Jane Eyre Dress

1 Gathering Jane Eyre1 Sew 2 pro Jane EyreI like to play around with the ‘governess dress’ theme and the brief I gave myself for this year’s version was ‘demure… or deadly?’

(You do realise, I hope, that almost everything I do and say is tongue-in-cheek 🙂 )

The fabric is pincord, the finest known to humanity.  Over the last few years I’ve made many dresses and shirts out of this and will continue to do so till I run out of supply (this current batch is from Rolls and Rems in Lewisham). I love its softness and warmth; it has substance yet for some designs, say a circle skirt, there is the necessary drape too.  I would have liked the contrasting detail to be just white in a crisp cotton or silk (for a particularly strict governess look) but I worried that the repeated washing would cause the black dye to spoil the whiteness.  The tartan is, I think, a good compromise and on the few occasions I have worn this I’ve been given the thumbs up.

Back in March while making this, I listened to a dramatized serial of Jane Eyre on Radio 4 with what I consider to be among the most interesting young actors around, Amanda Hale and Tom Burke, in the main roles.  As I worked on my governess dress, I imagined it on Jane. Here she is, pattering lightly on the stone-flagged floors of draughty Thornfield Hall, dabbing at her permanently dripping nose.  That’s what one of those big, pouchy pockets is for – a hanky! 1 Jane Eyre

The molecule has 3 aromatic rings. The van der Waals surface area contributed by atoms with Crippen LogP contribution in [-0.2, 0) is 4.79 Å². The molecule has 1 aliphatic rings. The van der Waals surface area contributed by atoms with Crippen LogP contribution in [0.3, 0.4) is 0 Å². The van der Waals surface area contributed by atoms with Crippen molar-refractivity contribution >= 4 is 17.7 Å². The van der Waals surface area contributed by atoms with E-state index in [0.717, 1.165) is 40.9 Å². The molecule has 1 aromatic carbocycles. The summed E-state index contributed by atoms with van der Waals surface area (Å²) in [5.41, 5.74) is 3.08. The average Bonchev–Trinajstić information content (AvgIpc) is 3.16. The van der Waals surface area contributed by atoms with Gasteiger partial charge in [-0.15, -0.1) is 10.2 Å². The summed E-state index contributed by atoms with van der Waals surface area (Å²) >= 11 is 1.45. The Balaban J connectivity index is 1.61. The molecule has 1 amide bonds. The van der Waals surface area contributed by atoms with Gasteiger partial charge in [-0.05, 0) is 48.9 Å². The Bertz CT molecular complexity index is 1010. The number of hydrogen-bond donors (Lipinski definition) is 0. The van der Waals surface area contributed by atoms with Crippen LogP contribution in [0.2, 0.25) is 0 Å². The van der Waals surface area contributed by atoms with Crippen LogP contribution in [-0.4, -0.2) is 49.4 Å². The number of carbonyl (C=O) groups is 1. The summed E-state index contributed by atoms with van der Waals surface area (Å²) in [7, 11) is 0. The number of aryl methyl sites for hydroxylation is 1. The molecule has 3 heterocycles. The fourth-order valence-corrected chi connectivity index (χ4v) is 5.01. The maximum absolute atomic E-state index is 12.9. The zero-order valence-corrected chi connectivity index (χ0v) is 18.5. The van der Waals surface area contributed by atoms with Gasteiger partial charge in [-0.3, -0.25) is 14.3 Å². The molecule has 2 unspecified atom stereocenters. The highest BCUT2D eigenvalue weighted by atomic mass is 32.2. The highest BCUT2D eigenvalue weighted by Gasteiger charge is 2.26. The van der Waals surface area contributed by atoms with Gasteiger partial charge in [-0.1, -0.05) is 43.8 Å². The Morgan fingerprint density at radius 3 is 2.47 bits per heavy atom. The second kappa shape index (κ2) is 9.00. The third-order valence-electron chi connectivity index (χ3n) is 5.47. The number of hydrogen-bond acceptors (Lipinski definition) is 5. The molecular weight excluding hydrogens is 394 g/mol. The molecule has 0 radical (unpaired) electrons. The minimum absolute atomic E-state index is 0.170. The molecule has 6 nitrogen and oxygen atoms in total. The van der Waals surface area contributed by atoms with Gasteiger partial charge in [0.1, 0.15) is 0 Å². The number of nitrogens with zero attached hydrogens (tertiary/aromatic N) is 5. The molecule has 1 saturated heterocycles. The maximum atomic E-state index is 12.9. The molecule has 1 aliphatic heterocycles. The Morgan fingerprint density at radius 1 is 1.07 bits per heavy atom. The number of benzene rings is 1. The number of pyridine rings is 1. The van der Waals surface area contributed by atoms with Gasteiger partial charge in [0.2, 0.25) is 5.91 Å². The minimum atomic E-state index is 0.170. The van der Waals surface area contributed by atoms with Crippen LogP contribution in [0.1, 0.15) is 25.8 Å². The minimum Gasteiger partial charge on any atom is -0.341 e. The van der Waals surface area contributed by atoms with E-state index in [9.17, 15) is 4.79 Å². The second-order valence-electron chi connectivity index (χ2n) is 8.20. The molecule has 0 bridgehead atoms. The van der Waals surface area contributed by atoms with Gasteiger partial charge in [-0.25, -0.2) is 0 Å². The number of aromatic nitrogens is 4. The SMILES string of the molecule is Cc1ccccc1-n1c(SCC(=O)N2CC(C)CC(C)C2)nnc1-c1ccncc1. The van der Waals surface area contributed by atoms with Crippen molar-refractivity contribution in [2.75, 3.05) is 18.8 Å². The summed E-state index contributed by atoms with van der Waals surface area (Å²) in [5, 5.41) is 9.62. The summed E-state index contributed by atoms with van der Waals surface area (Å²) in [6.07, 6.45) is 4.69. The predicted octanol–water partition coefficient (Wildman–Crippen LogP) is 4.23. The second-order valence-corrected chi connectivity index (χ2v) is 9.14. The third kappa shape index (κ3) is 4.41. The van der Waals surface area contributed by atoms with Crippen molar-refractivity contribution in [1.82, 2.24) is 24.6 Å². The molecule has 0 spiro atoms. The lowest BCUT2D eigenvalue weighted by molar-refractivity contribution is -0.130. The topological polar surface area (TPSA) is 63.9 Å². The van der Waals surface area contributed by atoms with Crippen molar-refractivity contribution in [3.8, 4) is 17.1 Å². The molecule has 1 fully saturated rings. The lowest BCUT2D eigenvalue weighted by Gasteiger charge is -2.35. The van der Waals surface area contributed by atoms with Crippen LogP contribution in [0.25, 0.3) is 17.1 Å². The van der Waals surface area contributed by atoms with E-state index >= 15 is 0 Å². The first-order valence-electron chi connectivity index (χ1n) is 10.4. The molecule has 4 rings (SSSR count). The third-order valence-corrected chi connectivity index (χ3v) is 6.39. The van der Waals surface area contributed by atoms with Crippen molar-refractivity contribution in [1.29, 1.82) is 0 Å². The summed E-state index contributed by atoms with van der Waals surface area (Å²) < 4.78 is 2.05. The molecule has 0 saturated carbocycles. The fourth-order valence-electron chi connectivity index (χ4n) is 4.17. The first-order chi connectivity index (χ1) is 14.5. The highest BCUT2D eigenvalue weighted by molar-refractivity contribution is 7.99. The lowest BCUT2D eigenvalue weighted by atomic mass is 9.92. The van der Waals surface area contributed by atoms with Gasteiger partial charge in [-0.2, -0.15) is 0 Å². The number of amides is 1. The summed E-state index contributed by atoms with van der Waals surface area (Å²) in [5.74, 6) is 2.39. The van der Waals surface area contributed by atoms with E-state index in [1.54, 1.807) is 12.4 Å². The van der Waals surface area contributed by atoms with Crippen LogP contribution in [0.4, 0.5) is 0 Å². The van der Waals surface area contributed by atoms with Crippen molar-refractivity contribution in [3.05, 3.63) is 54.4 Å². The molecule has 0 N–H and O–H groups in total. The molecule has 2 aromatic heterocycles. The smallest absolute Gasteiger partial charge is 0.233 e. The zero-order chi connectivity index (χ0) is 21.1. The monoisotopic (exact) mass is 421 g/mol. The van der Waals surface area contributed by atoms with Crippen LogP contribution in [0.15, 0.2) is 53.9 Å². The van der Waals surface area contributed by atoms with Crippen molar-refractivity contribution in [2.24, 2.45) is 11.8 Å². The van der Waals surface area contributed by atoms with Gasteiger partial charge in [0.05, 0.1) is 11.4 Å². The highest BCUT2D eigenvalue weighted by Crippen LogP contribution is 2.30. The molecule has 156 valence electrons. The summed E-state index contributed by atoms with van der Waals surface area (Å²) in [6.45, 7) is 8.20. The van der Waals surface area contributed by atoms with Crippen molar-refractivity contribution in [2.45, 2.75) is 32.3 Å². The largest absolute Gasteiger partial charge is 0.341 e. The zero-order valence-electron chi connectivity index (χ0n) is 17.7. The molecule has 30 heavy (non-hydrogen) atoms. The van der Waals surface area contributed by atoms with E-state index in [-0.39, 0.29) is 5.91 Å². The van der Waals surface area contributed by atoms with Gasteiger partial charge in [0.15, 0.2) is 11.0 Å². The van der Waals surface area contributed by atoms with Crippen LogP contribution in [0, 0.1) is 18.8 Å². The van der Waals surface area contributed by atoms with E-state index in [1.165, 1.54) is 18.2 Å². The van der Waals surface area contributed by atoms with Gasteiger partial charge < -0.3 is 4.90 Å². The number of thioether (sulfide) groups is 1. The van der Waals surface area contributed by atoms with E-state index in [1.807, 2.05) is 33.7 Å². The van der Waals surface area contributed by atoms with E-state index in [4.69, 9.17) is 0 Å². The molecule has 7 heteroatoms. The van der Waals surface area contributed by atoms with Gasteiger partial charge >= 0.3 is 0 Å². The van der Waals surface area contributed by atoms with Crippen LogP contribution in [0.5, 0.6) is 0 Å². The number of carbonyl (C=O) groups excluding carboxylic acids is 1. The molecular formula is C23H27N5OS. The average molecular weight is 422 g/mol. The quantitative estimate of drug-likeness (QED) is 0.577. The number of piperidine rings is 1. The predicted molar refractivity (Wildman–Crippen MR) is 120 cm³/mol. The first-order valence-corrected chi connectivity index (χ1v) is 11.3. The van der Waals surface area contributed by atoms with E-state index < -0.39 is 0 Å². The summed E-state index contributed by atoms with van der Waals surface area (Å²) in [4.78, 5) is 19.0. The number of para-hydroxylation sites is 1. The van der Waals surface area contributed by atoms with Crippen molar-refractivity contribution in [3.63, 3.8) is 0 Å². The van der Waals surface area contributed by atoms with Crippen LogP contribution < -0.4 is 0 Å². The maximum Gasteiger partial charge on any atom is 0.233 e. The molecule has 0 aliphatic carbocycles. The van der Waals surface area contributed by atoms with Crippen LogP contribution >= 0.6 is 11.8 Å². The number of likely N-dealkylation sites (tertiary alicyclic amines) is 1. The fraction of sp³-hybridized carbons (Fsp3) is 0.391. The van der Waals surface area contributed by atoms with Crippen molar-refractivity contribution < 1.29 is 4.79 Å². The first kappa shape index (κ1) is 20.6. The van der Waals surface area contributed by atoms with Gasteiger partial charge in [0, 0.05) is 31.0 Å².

The other pocket’s a money bag.  When he remembers, Mr Rochester tends to issue his wages in half-yearly lumps.  But reader, don’t hold it against him, for we have traveled into the past, where there are no nice shops and no stuff to buy.

1 Back View1 Inside outThe back is shaped by two contour darts, the sleeves are ‘bracelet length’ and there’s a side zip.  Do you like how I’ve used tartan leftovers on the inside, including a bias strip as hemming?

Email me if you would like to buy a pattern of this dress which I can design to your measurements. The fit is similar to a shift dress but with room at the front due to the volume from the bust dart gathering.  Being above the knee, it has a sixties, mod vibe.  The level of skill: intermediate.

Link: Quiz: How Jane Eyre are you

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23 thoughts on “Jane Eyre Dress

  1. Love this, Marijana. So pretty on you! It reminds me of the knitting design for the Manu cardigan by Kate Davies. The pinwale cord is great for this. Another Jane fan…

      • Knitting is easy…just time consuming. Very easy for an accomplished seamstress to grasp. Give it a go! I am so impressed that you designed this and can grade it. Trying to figure out if it would suit me. Love the shape.

          • Ha ha ha. I came back to leave a link for you to a graphic novel that I love, referencing Jane Eyre, and I did your quiz. Apparently I have enough, I don’t know how they worded it… endurance that I “could give lessons to Jane and should be a CEO or running a small country” (if only!): http://houseofanansi.com/products/jane-the-fox-and-me. The illustrations are gorgeous – if you happen to be in a bookstore that carries it, take a look. The lovely original is in French. Such a lovely story for both girls and women.

          • Hi Stephanie, I got the same answer too 🙂
            Thanks for the recommendation. It looks like the perfect birthday book for my daughter (experiencing the ever-changing world of female friendships in the first year of her all-girls school). I’ll of course read it too not least because I love foxes.